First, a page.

Attention Is All You Need, Vaswani, Shazeer, Parmar, Uszkoreit, Jones, Gomez, Kaiser, Polosukhin; 2017 - Summary
author: samatharhay
score: 8 / 10

The paper introduced Transformers, an architecture solely based on attention. This architecture is meant to challenge more dominant models that rely on sequence aligned RNNs or convolutions. Unlike the aforenoted models the Transformer allows for significantly more parallelization, meaning faster training, while still producing state of the art results in translation tasks.


The Transformer uses stacked self-attention and point-wise fully connected layers for both the encoder and decoder.


The Encoder is made up of a stack (N=6) of identical layers, each made up of two sub-layers. The first sub-layer is a multi-head self attention mechanism, and the second is a position wise fully connected FFN. A residual connection is employed around each sub-layer and followed by layer normalization. To facilitate the residual connections all sub-layers and embedding layers produce a fixed output ($d_{model}$=512).

The Decoder is composed of a stack (N=6) of identical layers, made up of three sub-layers, two of which are the same as the encoder. The third sublayer, inserted before the self-attention layer, performs multi-head attention over the output of the encoder stack. All sub-layers have residual connections and normalization, like the sub-layers in the encoder. The self-attention layer has added masking to prevent positions from attending to subsequent positions, which helps ensure that predictions for position i can depend only on known outputs for positions before it.

The Transformer uses two different types of self-attention: Scaled Dot-Product Attention and Multi-Head Attention. Self-attention is an attention mechanism relating different positions of a single sequence in order to compute a representation of the sequence. It differs from regular attention in that self-attention can be applied many times independently in a single model, while attention usually is only applied once to connect the encoder and decoder (the original input to the ouput.)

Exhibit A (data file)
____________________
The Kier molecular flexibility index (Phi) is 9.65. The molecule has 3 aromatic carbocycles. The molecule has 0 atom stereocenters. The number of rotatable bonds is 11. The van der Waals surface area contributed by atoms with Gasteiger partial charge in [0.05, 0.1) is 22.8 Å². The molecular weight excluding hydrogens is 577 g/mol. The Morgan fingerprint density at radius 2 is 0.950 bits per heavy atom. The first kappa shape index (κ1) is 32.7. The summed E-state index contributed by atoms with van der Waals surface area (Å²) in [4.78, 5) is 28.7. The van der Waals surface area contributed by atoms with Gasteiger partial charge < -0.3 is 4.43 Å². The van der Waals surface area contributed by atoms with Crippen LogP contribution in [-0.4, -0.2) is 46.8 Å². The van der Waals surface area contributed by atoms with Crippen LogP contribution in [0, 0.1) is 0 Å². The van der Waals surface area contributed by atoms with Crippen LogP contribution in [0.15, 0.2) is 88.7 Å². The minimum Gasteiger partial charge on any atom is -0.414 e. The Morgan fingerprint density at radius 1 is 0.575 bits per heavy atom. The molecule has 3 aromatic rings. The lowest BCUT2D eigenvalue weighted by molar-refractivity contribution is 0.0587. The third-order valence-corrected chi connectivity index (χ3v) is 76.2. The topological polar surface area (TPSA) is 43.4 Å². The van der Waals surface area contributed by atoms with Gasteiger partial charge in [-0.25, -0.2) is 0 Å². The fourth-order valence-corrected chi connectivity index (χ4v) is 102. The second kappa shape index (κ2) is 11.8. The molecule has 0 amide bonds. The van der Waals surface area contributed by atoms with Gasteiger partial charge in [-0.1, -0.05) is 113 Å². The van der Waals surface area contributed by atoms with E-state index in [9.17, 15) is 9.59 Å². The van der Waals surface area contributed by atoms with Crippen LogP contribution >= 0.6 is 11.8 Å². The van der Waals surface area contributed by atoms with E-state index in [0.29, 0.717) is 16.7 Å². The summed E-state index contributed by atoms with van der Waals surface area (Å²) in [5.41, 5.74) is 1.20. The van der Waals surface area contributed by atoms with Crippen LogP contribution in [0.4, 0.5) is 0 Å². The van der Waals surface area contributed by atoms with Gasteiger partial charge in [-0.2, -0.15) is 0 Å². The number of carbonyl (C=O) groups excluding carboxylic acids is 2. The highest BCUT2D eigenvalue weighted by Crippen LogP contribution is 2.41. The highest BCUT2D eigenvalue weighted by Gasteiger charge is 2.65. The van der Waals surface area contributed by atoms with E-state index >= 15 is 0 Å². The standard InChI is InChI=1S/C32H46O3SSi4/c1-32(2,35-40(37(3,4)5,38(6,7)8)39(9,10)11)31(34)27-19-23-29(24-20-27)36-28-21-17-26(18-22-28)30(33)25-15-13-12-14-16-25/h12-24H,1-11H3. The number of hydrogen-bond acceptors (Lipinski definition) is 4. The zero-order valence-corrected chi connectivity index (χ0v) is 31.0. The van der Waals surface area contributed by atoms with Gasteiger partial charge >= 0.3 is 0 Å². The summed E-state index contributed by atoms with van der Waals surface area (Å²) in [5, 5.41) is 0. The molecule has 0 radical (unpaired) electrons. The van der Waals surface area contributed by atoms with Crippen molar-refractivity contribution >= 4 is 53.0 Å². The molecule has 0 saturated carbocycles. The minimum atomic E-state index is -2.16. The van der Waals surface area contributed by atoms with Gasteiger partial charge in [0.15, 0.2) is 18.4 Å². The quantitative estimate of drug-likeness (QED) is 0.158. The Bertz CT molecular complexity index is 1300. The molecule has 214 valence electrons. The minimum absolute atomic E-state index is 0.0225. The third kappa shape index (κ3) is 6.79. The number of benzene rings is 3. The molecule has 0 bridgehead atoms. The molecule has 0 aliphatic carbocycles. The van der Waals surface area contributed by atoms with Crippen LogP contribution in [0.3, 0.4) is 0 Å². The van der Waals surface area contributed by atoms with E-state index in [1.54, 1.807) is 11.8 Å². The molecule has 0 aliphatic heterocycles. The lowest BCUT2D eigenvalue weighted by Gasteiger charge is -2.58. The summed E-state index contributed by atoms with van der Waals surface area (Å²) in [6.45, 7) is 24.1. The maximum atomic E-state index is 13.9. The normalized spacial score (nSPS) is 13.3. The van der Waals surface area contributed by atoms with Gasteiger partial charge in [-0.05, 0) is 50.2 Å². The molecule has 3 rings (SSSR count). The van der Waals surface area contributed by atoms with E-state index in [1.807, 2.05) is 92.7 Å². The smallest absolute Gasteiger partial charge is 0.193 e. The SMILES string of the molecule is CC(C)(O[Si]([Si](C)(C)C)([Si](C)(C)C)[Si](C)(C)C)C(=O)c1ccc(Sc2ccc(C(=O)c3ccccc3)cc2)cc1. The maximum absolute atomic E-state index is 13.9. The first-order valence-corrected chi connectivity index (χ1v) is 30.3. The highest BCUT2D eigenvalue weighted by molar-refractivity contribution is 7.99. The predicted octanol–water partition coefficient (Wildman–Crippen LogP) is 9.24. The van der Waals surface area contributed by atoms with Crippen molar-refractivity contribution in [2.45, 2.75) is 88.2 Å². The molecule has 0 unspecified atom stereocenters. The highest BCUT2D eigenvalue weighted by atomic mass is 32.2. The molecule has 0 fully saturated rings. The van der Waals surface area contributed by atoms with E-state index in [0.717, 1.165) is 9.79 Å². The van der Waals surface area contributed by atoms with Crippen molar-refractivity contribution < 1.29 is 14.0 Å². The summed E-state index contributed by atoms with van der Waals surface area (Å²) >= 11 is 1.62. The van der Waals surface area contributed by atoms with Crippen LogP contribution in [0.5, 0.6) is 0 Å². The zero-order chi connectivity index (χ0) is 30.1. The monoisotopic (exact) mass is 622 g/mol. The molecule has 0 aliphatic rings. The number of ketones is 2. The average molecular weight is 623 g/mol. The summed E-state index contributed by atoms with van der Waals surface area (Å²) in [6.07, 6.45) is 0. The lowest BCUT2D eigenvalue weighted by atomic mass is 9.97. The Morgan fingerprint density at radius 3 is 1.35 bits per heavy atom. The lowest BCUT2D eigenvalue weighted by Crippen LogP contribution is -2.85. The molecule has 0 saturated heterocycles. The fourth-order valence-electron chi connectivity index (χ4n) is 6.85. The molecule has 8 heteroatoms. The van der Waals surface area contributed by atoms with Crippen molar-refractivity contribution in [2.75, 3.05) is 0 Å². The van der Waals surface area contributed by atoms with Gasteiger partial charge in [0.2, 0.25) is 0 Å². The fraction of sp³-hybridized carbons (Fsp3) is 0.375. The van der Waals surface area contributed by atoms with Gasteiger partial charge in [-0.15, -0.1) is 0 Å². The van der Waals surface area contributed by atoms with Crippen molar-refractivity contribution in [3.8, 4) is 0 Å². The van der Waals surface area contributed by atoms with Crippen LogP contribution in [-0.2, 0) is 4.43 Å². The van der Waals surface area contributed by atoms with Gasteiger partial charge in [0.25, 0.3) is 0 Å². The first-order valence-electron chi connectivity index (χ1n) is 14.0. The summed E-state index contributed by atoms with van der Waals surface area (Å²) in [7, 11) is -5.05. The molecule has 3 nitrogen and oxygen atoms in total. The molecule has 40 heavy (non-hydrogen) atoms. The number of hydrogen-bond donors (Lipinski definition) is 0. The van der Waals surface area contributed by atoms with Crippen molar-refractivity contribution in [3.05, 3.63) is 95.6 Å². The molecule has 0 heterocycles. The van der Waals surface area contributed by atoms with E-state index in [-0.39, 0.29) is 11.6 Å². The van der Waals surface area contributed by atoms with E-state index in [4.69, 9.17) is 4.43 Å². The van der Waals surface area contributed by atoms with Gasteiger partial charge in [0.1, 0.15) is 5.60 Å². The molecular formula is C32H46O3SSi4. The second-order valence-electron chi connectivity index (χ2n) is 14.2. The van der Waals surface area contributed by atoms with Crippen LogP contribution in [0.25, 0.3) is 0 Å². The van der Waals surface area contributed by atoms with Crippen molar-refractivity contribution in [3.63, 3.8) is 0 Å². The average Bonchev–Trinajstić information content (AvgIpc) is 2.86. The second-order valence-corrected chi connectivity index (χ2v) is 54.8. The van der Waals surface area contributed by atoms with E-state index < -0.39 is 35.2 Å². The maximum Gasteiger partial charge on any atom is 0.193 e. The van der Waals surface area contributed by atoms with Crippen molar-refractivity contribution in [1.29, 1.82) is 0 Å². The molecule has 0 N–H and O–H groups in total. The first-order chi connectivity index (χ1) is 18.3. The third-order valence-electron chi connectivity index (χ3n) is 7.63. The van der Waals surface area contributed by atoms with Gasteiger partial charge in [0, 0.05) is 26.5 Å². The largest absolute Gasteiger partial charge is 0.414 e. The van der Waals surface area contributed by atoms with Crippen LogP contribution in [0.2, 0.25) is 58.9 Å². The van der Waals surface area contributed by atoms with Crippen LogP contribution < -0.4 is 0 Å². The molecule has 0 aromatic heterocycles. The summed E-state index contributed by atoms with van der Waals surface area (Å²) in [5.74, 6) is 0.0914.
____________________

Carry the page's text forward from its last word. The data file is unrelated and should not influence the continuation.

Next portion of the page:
Scaled Dot-Product Attention


Multi-Head Attention


The encoder-decoder layers use multi-head attention, where the queries come from the previous decoder layer and the keys and values from the output of the encoder. The encoder uses self-attention, where all inputs come from the previous encoder layer. The decoder uses self-attention to allow each position in the decoder to attend to all positions in the decoder up to and including that position.

The feed-forward layers in the encoder and decoder, are seperate and consist of two linear transformations with ReLU activation in between.

Learned embeddings are used to convert the input tokens and output tokens to vectors of dimension dmodel. Learned linear transformation and softmax function are used to convert the decoder output to predicted next-token probabilities.

Since the Transformer has no recurrence or convolution information about the relative or absolute position of the tokens in the sequence must be injected. This is done by adding positional encodings to the input embeddings at the bottoms of the encoder and decoder stacks. The authors chose to use a sinusoidal positional encoding because it preformed nearly identical to learned positional embeddings but allows the model to extrapolate to sequences lengths longer than the ones encountered during training.


To demonstrate the performance of the Transformer architecture, the authors trained their model on the WMT 2014 English-German dataset and the WMT 2014 English-French dataset. The model used Adam optimization and employed regularization by applying dropout to the output of each sub-layer, applying dropout to the sums of the embeddings and the positional encodings for both the encoder and decoder stacks, and by employing label smoothing. The label smoothing hurt perplexity, making the model more unsure, but improved accuracy and BLEU score.


The Transformer model produced a new state-of-the-art BLEU score for both datasets. The big model, which achieved the state-of-the-art results trained at a fraction of the cost of the next best models. By evaluating different varied versions of the base model, they found that changing the number of heads in the attention caused the biggest difference in BLEU score. They did not that while single-head attention preformed the worst, to many heads also cause the quality to drop off.

The authors also evaluated the model on English constituency parsing, using the Wall Street Journal portion of the Penn Treebank. The Transformer performed surprisingly well with limited task-specific tuning, outperforming the Berkeley Parser.